Roughly speaking it was the sensation of being at the centre of an explosion. There seemed to be a loud bang and a blinding flash of light all round me, and I felt a tremendous shock—no pain, only a violent shock, such as you get from an electric terminal; with it a sense of utter weakness, a feeling of being stricken and shriveled up to nothing. The sandbags in front of me receded into immense distance. I fancy you would feel much the same if you were struck by lightning. I knew immediately that I was hit, but because of the seeming bang and flash I thought it was a rifle nearby that had gone off accidentally and shot me. All this happened in a space of time much less than a second. The next moment my knees crumpled up and I was falling, my head hitting the ground with a violent bang which, to my relief, did not hurt. I had a numb, dazed feeling, a consciousness of being very badly hurt, but no pain in the ordinary sense.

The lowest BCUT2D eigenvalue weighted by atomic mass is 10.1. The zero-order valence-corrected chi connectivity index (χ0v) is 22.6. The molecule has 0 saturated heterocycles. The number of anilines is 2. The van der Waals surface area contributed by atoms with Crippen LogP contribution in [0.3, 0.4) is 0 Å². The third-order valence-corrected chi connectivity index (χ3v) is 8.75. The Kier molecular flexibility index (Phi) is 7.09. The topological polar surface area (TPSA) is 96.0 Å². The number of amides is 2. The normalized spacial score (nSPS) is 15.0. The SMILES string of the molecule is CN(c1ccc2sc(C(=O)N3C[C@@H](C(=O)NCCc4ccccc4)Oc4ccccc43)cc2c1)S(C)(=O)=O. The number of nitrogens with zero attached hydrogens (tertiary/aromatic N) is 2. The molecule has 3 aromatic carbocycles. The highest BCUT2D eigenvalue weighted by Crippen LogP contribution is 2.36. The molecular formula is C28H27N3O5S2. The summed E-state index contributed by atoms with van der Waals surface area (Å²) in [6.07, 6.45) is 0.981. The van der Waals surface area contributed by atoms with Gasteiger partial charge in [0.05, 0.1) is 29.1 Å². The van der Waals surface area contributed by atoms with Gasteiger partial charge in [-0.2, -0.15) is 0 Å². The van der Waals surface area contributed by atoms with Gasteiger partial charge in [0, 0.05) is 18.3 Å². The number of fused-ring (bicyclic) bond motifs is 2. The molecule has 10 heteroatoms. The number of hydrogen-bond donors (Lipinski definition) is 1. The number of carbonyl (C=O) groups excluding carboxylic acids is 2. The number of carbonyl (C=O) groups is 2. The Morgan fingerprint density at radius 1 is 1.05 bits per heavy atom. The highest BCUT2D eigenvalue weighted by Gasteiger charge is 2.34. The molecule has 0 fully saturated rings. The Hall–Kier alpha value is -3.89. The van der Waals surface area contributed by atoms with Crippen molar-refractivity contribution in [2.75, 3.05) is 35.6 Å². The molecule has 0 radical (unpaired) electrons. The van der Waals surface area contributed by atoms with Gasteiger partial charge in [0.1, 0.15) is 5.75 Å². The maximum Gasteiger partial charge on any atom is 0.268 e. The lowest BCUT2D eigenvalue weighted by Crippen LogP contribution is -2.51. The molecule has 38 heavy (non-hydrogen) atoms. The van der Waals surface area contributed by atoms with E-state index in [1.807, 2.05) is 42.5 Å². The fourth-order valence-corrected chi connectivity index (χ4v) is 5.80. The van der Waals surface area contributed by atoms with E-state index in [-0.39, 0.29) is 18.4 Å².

Wednesday, February 21, 2018

the last book I ever read (George Orwell's Homage to Catalonia, excerpt nine)

from Homage to Catalonia by George Orwell: